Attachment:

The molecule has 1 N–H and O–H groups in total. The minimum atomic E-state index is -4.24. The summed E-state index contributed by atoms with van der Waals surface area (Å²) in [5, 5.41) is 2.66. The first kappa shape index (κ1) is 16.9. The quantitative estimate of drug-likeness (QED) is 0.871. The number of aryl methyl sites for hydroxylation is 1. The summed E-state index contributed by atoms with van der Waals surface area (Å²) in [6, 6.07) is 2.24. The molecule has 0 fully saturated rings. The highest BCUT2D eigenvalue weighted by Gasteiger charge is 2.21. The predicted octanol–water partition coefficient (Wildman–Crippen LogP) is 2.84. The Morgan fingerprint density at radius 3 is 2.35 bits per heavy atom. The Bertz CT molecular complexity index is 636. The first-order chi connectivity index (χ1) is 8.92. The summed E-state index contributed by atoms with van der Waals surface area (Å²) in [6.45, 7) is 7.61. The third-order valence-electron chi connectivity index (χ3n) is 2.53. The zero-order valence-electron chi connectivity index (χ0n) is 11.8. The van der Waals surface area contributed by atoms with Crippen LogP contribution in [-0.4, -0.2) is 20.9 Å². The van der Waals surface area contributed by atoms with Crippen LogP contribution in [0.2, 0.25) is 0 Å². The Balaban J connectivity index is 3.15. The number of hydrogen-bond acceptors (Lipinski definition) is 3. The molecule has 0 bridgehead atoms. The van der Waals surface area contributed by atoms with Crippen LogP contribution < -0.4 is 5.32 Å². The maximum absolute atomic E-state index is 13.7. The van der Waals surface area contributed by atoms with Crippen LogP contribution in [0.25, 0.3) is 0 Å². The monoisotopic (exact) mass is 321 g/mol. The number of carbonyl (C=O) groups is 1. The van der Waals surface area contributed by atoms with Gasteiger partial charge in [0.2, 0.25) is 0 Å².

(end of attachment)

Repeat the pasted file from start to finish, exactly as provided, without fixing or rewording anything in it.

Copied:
The molecule has 1 N–H and O–H groups in total. The minimum atomic E-state index is -4.24. The summed E-state index contributed by atoms with van der Waals surface area (Å²) in [5, 5.41) is 2.66. The first kappa shape index (κ1) is 16.9. The quantitative estimate of drug-likeness (QED) is 0.871. The number of aryl methyl sites for hydroxylation is 1. The summed E-state index contributed by atoms with van der Waals surface area (Å²) in [6, 6.07) is 2.24. The molecule has 0 fully saturated rings. The highest BCUT2D eigenvalue weighted by Gasteiger charge is 2.21. The predicted octanol–water partition coefficient (Wildman–Crippen LogP) is 2.84. The Morgan fingerprint density at radius 3 is 2.35 bits per heavy atom. The Bertz CT molecular complexity index is 636. The first-order chi connectivity index (χ1) is 8.92. The summed E-state index contributed by atoms with van der Waals surface area (Å²) in [6.45, 7) is 7.61. The third-order valence-electron chi connectivity index (χ3n) is 2.53. The zero-order valence-electron chi connectivity index (χ0n) is 11.8. The van der Waals surface area contributed by atoms with Crippen LogP contribution in [-0.4, -0.2) is 20.9 Å². The van der Waals surface area contributed by atoms with Crippen LogP contribution in [0.2, 0.25) is 0 Å². The Balaban J connectivity index is 3.15. The number of hydrogen-bond acceptors (Lipinski definition) is 3. The molecule has 0 bridgehead atoms. The van der Waals surface area contributed by atoms with Crippen LogP contribution < -0.4 is 5.32 Å². The maximum absolute atomic E-state index is 13.7. The van der Waals surface area contributed by atoms with Crippen LogP contribution in [0.25, 0.3) is 0 Å². The monoisotopic (exact) mass is 321 g/mol. The number of carbonyl (C=O) groups is 1. The van der Waals surface area contributed by atoms with Gasteiger partial charge in [0.2, 0.25) is 0 Å².